Bringing the Brass Bling to producer Ken Lewis

Ken Lewis cranks it to volume #11

Ken Lewis cranks it to volume #11

Ken Lewis of the production team The Skywalkers got in touch with yours truly for help in making his MIDIs sound “real”.

With at least 50 #1 hits under his belt, Ken is great at getting the sound he is looking for, and he needed an extremely fast turnaround time and lots of options. Trumpeter Tony Gorruso accompanied me to Ken’s home studio and the three of us arranged the tracks at top speed, aiming for a deep monster brass sound.

Quick background on Ken Lewis: He is a mix engineer, songwriter, musician, vocalist … you name it.  Ken has done a lot of work with Kanye West including hits songs like ‘Gold Digger’ and ‘All Fall Down’. He has  produced for John Legend and mixed back-to-back no#1 album’s  with Danity Kane and Day 26. He has 6 Grammy Awards and a total of 29 nominations, 48 Gold and Platinum records and 30 no#1 album’s. (source: gearslutz interview)

Ken's Oktava ML52 mic in the foreground captured the audio ambiance of the room itself – the "acoustical space" if you will.

Our phat oval brass-tones were captured primarily using several ribbon microphones including a Royer-122, Octavia ML52 and my kick-ass custom designed one.

Making the end result NOT sound as if a single instrument has been recorded multiple times is a challenge.  A good sound engineer will strive to manipulate many takes into an “ensemble” sound and reduce phasing on the overdubs with three standard techniques.

  • mic positioning
  • player positioning
  • instrument variability

With Ken at the console, Tony and I pivoted around the the room with every few takes. Ken manipulated the microphone positions as well, and after about the 100th take, the two of us had completed several 360s around Ken’s well-designed studio. Engaging in mic and player positioning during recording session can feel like a very slow game of musical chairs, or dancing a start-stop version of the Virginia Reel square dance. This assures that the recording will not result in a brittle and thin (a.k.a. ‘phased’) sound from having been captured at one point in the room.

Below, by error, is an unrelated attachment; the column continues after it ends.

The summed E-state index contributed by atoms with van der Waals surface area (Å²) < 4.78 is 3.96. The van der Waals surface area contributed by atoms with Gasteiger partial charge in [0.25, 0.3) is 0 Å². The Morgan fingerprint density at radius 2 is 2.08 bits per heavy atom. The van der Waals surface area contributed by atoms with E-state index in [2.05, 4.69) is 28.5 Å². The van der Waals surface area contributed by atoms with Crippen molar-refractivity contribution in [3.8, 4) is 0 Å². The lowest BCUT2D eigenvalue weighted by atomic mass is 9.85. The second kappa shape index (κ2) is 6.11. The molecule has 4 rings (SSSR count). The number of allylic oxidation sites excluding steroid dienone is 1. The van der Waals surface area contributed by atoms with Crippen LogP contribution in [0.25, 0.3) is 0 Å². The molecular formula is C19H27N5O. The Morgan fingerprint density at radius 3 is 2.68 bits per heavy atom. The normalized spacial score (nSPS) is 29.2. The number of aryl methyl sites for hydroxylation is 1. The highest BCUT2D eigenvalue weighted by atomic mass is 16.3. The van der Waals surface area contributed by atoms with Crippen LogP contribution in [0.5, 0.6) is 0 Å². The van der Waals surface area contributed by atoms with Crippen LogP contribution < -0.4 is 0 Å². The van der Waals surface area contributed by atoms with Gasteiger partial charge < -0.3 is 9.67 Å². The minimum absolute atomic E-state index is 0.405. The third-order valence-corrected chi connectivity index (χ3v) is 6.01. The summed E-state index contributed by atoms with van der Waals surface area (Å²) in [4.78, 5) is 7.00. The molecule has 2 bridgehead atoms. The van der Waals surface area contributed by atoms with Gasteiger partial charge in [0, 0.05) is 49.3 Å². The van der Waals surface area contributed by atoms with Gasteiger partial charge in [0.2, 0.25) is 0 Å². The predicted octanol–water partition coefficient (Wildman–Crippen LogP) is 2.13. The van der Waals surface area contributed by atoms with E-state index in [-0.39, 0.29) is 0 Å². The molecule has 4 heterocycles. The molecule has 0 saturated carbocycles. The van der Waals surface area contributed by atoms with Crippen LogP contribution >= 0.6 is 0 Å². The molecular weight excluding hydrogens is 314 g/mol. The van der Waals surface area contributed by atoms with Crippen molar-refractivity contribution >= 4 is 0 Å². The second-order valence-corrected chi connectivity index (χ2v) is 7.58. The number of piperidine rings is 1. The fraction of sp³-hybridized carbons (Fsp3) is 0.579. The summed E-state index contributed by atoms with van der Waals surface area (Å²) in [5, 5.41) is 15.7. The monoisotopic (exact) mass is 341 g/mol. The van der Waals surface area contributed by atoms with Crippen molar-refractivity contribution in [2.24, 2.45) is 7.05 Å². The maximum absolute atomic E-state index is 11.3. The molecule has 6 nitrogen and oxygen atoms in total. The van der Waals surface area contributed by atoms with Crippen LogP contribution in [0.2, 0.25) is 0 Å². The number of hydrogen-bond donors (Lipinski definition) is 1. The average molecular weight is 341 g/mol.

Instrument variability (my favorite part of the job), “phattens” the sound considerably. The heavy metal arsenal for Ken’s sound included French horn, trombone, bass-trombone, tuba, trumpet, bass-trumpet and flugelhorn … am I forgetting anything?  Oh! The Cimbasso. You know, I just have to say that Tony trumpeter range is crazy! He hit notes that only a dog can hear. I’m looking forward to the final mix and I hope to share it here on newyorkbrass.com after the release.

Just another day at the office …

I’ve often wondered what a police officer would say at the sight of so many brass instruments piled in the back of my car. If I ever have the misfortune of being pulled over on the way to a recording session, I’d need evidence that I didn’t rob the local Sam Sash. Perhaps that evidence could be given by playing the theme song from C.O.P.S.

So if your driving down a New York parkway and see rolling lights and some dude playing tuba to the officer, its probably me.

BTW – although Ken’s studio is located at home – that is the only “home” thing about it … really really great equipment and sound.

More pictures: A Session with Producer Ken Lewis – a set on Flickr


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2 Responses to “Bringing the Brass Bling to producer Ken Lewis”

  1. Thanks for the awesome post, keep it up!

  2. [...] the recording that Tony and I did back in May (featured in this blog post) was the brass for Kanye West’s “All of the Lights.” This track features Rihanna [...]

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